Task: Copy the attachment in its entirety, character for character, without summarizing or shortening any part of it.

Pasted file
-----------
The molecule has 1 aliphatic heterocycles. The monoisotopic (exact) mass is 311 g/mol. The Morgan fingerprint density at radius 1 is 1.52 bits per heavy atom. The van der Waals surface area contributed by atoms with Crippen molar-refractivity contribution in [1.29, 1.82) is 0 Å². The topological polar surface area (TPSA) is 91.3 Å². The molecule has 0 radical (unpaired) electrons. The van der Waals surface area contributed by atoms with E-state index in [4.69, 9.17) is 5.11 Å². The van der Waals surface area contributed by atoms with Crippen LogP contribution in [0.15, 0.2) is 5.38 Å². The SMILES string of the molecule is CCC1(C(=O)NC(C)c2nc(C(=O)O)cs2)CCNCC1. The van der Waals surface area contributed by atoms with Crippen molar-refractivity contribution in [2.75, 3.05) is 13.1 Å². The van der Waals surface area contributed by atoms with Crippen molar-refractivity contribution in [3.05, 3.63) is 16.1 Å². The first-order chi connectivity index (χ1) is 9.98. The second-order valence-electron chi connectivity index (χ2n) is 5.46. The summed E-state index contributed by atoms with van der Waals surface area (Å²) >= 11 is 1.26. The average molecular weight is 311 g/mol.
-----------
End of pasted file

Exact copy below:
The molecule has 1 aliphatic heterocycles. The monoisotopic (exact) mass is 311 g/mol. The Morgan fingerprint density at radius 1 is 1.52 bits per heavy atom. The van der Waals surface area contributed by atoms with Crippen molar-refractivity contribution in [1.29, 1.82) is 0 Å². The topological polar surface area (TPSA) is 91.3 Å². The molecule has 0 radical (unpaired) electrons. The van der Waals surface area contributed by atoms with E-state index in [4.69, 9.17) is 5.11 Å². The van der Waals surface area contributed by atoms with Crippen LogP contribution in [0.15, 0.2) is 5.38 Å². The SMILES string of the molecule is CCC1(C(=O)NC(C)c2nc(C(=O)O)cs2)CCNCC1. The van der Waals surface area contributed by atoms with Crippen molar-refractivity contribution in [2.75, 3.05) is 13.1 Å². The van der Waals surface area contributed by atoms with Crippen molar-refractivity contribution in [3.05, 3.63) is 16.1 Å². The first-order chi connectivity index (χ1) is 9.98. The second-order valence-electron chi connectivity index (χ2n) is 5.46. The summed E-state index contributed by atoms with van der Waals surface area (Å²) >= 11 is 1.26. The average molecular weight is 311 g/mol.